There is a way to get information from our short-term memories to our long-term memories, and the way we do that is by studying, forgetting, re-studying, forgetting, re-studying…etc.
Let’s say that we study something relatively new one afternoon during a regular study session. The next day, when we go back to study what we were learning the day before, we are telling our brains to go and search for the information. At this point, much of what we were studying is gone (that is why we can’t “find” it), while some of it is still floating around our short-term memories. Then, when we re-study the material, which is called “recall,” we are slowly but surely moving material from our short-term memories to our long-term memories. Once it’s in our long-term memory, we have essentially learned it.
It’s the simple process of trying to retrieve information from our short-term memories — even if it’s no longer there — that enables us to eventually learn it.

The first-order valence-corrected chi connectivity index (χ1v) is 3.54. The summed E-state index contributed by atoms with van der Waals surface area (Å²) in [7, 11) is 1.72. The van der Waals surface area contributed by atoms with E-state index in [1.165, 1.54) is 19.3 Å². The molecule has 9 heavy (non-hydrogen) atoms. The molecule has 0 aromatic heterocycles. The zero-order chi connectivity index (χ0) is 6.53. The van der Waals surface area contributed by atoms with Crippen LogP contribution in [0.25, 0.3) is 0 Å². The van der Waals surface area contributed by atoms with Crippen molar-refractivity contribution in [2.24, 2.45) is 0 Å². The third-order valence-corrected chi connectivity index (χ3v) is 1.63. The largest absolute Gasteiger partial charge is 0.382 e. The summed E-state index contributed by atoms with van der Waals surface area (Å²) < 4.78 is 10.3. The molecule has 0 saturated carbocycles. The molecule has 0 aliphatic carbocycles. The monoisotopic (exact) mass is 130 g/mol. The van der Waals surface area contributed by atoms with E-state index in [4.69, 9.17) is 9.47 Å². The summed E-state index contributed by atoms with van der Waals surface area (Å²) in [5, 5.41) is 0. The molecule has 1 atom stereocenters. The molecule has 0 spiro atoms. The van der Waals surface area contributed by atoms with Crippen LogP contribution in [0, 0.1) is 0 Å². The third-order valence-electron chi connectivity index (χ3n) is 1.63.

The more we repeat the process of “study-forget-retrieve,” the better we will ultimately learn whatever it is we are studying.
In fact, if we don’t go through the whole “study-forget-retrieve” process a few times, we never end up learning the material; instead, we are just temporarily memorizing it by keeping it in our short-term memory. And remember stuff in our short-term memory never sticks around for long.
The next time you find yourself forgetting what you studied, keep in mind that that’s what’s supposed to happen. It means your brain is actually doing the right thing. The good news is that this time, when you study the material the second or third time around, it’s going to take you way less time and effort to re-learn it. And then soon enough – after a few study cycles- it’s all yours.
Author of this post : With #Meg